In the meantime, here are my recent neighbors in the rankings: Russell and Hissy Fit.
- 239,870. The Autobiography of Bertrand Russell
by B. Russell
Pan Gu Mystical Qigong
by Wen Wei Ou
- 319,409.Hissy Fit CD Low Price [Abridged]
by Mary Kay Andrews, Keating Isabel (Narrator)
Reinventing Film Studies (A Hodder Arnold Publication)
by Christine Gledhill, Linda Williams
It was bound to happen, I suppose. Cornell has remaindered my books. You can get them cheap at Labyrinth. Elsewhere too, no doubt. All under $15.
- Physiologia. In paper. ISBN: 0801486874
- Life’s form. In hardcover. ISBN: 0801437636
- Spirits and clocks. ISBN: 0801437644
I’d rather the books were read than sitting in a warehouse. In case you’re wondering, remainder sales don’t pay royalties. In that respect I’m entirely disinterested.
Friday nights at the Library
On foundations and folklore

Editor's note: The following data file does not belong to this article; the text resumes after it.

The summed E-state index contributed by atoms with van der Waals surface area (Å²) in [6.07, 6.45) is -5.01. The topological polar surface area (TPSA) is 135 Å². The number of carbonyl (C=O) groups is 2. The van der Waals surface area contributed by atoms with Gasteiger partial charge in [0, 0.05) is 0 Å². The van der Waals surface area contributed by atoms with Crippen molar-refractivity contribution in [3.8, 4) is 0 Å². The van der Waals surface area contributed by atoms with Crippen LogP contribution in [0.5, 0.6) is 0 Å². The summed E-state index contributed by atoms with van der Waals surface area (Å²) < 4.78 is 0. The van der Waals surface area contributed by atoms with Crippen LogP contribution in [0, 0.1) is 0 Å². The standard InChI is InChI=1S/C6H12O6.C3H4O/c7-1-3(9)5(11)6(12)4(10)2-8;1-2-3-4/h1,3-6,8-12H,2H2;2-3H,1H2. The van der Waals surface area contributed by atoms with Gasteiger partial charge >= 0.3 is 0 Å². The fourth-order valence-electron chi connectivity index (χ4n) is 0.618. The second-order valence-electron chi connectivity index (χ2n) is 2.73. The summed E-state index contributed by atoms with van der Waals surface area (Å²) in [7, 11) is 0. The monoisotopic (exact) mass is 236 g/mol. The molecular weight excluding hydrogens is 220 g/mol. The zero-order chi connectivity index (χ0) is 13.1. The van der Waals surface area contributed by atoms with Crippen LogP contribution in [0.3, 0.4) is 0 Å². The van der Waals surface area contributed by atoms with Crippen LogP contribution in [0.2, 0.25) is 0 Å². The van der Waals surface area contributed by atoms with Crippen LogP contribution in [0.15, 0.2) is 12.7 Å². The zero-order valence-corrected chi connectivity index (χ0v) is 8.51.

Maria Cristina Pedicchio (also ) and Walter Tholen, eds. Categorical foundations. Special topics in order, topology, algebra, and sheaf theory. Cambridge: Cambridge University Press, 2004. (Encyclopedia of Mathematics and its Applications, 97) See also the item “Atlantis” in Tholen’s publication list.
In Scholastic philosophy, a local assumption—that is, a premise that is not the conclusion of some prior argument—is often called a fundamentum, a “foundation”. To be a fundamentum is a rhetorical matter; distinctions treated as fundamenta in one context may be argued for at length elsewhere. A fundamentum functions as a point granted by both sides in a disputatio, because it is obvious, perhaps, or a matter of faith. Of course what is obvious to a well-trained Jesuit may not be obvious to you or me.
Mathematical argument is replete with fundamenta in the Scholastic sense. For example, I may start a proof by saying “let f : A → B be a map and let Im f be the image of f ”. I’m assuming of course that you know how to interpret the symbols; I’m also assuming a lemma of the form “Every map has an image”.